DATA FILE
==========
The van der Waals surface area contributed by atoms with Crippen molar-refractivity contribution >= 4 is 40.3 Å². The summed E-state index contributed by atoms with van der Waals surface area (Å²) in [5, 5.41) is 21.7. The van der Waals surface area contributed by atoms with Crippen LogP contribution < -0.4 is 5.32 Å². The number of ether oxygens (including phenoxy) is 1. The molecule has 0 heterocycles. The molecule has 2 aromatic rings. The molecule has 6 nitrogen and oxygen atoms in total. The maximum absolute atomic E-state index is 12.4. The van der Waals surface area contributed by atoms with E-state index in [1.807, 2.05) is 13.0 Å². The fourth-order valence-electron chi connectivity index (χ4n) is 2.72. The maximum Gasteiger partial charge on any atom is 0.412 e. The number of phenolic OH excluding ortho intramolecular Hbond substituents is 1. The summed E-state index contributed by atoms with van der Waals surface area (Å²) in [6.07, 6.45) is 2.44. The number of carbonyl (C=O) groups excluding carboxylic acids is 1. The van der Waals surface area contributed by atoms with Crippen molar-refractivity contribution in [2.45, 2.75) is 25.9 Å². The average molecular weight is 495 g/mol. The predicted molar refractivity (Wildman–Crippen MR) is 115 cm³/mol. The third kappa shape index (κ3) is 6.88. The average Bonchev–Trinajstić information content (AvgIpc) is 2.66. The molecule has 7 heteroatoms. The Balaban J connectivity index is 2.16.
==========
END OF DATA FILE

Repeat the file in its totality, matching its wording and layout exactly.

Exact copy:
The van der Waals surface area contributed by atoms with Crippen molar-refractivity contribution >= 4 is 40.3 Å². The summed E-state index contributed by atoms with van der Waals surface area (Å²) in [5, 5.41) is 21.7. The van der Waals surface area contributed by atoms with Crippen LogP contribution < -0.4 is 5.32 Å². The number of ether oxygens (including phenoxy) is 1. The molecule has 0 heterocycles. The molecule has 2 aromatic rings. The molecule has 6 nitrogen and oxygen atoms in total. The maximum absolute atomic E-state index is 12.4. The van der Waals surface area contributed by atoms with E-state index in [1.807, 2.05) is 13.0 Å². The fourth-order valence-electron chi connectivity index (χ4n) is 2.72. The maximum Gasteiger partial charge on any atom is 0.412 e. The number of phenolic OH excluding ortho intramolecular Hbond substituents is 1. The summed E-state index contributed by atoms with van der Waals surface area (Å²) in [6.07, 6.45) is 2.44. The number of carbonyl (C=O) groups excluding carboxylic acids is 1. The van der Waals surface area contributed by atoms with Crippen molar-refractivity contribution in [2.45, 2.75) is 25.9 Å². The average molecular weight is 495 g/mol. The predicted molar refractivity (Wildman–Crippen MR) is 115 cm³/mol. The third kappa shape index (κ3) is 6.88. The average Bonchev–Trinajstić information content (AvgIpc) is 2.66. The molecule has 7 heteroatoms. The Balaban J connectivity index is 2.16.